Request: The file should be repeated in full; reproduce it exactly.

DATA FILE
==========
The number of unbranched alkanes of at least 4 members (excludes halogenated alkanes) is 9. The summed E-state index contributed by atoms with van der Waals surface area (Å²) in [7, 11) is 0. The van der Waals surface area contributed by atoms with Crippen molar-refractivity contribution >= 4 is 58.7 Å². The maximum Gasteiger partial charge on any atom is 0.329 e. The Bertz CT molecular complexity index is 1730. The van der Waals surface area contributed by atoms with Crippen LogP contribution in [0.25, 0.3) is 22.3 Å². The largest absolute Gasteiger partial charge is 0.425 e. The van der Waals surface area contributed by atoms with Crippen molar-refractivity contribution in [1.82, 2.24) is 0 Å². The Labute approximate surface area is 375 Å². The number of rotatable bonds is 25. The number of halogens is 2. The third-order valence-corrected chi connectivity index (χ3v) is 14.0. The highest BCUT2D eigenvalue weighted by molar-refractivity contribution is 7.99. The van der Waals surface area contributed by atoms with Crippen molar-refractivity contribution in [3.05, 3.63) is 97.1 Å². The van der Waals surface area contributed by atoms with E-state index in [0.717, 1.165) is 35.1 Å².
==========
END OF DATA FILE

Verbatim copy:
The number of unbranched alkanes of at least 4 members (excludes halogenated alkanes) is 9. The summed E-state index contributed by atoms with van der Waals surface area (Å²) in [7, 11) is 0. The van der Waals surface area contributed by atoms with Crippen molar-refractivity contribution >= 4 is 58.7 Å². The maximum Gasteiger partial charge on any atom is 0.329 e. The Bertz CT molecular complexity index is 1730. The van der Waals surface area contributed by atoms with Crippen LogP contribution in [0.25, 0.3) is 22.3 Å². The largest absolute Gasteiger partial charge is 0.425 e. The van der Waals surface area contributed by atoms with Crippen molar-refractivity contribution in [1.82, 2.24) is 0 Å². The Labute approximate surface area is 375 Å². The number of rotatable bonds is 25. The number of halogens is 2. The third-order valence-corrected chi connectivity index (χ3v) is 14.0. The highest BCUT2D eigenvalue weighted by molar-refractivity contribution is 7.99. The van der Waals surface area contributed by atoms with Crippen molar-refractivity contribution in [3.05, 3.63) is 97.1 Å². The van der Waals surface area contributed by atoms with E-state index in [0.717, 1.165) is 35.1 Å².